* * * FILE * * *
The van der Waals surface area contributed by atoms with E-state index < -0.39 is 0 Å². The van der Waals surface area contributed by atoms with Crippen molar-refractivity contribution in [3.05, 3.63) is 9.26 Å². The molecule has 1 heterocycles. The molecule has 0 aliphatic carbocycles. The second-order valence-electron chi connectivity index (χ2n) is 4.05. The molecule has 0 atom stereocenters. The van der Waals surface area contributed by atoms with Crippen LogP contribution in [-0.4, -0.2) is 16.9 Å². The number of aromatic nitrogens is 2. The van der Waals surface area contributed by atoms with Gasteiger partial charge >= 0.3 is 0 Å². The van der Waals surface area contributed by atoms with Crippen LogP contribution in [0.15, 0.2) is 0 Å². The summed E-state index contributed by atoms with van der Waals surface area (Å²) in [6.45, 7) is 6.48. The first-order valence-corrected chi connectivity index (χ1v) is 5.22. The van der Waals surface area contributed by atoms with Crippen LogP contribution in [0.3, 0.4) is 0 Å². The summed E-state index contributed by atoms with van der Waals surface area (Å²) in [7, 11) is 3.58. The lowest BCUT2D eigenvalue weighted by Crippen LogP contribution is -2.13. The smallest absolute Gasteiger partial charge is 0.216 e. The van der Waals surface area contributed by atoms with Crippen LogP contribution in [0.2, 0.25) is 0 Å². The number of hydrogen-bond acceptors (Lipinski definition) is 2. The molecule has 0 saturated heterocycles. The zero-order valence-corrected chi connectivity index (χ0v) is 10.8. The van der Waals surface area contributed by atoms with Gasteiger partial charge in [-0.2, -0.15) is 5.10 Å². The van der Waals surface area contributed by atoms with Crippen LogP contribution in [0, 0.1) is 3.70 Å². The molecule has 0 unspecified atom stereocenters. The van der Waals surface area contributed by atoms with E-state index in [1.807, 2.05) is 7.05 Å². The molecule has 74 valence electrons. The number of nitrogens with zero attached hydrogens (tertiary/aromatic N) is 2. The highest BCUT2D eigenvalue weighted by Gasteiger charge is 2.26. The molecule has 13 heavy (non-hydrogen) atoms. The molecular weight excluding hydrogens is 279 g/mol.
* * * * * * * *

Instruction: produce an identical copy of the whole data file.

The van der Waals surface area contributed by atoms with E-state index < -0.39 is 0 Å². The van der Waals surface area contributed by atoms with Crippen molar-refractivity contribution in [3.05, 3.63) is 9.26 Å². The molecule has 1 heterocycles. The molecule has 0 aliphatic carbocycles. The second-order valence-electron chi connectivity index (χ2n) is 4.05. The molecule has 0 atom stereocenters. The van der Waals surface area contributed by atoms with Crippen LogP contribution in [-0.4, -0.2) is 16.9 Å². The number of aromatic nitrogens is 2. The van der Waals surface area contributed by atoms with Gasteiger partial charge >= 0.3 is 0 Å². The van der Waals surface area contributed by atoms with Crippen LogP contribution in [0.15, 0.2) is 0 Å². The summed E-state index contributed by atoms with van der Waals surface area (Å²) in [6.45, 7) is 6.48. The first-order valence-corrected chi connectivity index (χ1v) is 5.22. The van der Waals surface area contributed by atoms with Crippen LogP contribution in [0.3, 0.4) is 0 Å². The summed E-state index contributed by atoms with van der Waals surface area (Å²) in [7, 11) is 3.58. The lowest BCUT2D eigenvalue weighted by Crippen LogP contribution is -2.13. The smallest absolute Gasteiger partial charge is 0.216 e. The van der Waals surface area contributed by atoms with Crippen LogP contribution in [0.2, 0.25) is 0 Å². The number of hydrogen-bond acceptors (Lipinski definition) is 2. The molecule has 0 saturated heterocycles. The zero-order valence-corrected chi connectivity index (χ0v) is 10.8. The van der Waals surface area contributed by atoms with Gasteiger partial charge in [-0.2, -0.15) is 5.10 Å². The van der Waals surface area contributed by atoms with Crippen LogP contribution in [0, 0.1) is 3.70 Å². The molecule has 0 unspecified atom stereocenters. The van der Waals surface area contributed by atoms with E-state index in [1.807, 2.05) is 7.05 Å². The molecule has 74 valence electrons. The number of nitrogens with zero attached hydrogens (tertiary/aromatic N) is 2. The highest BCUT2D eigenvalue weighted by Gasteiger charge is 2.26. The molecule has 13 heavy (non-hydrogen) atoms. The molecular weight excluding hydrogens is 279 g/mol.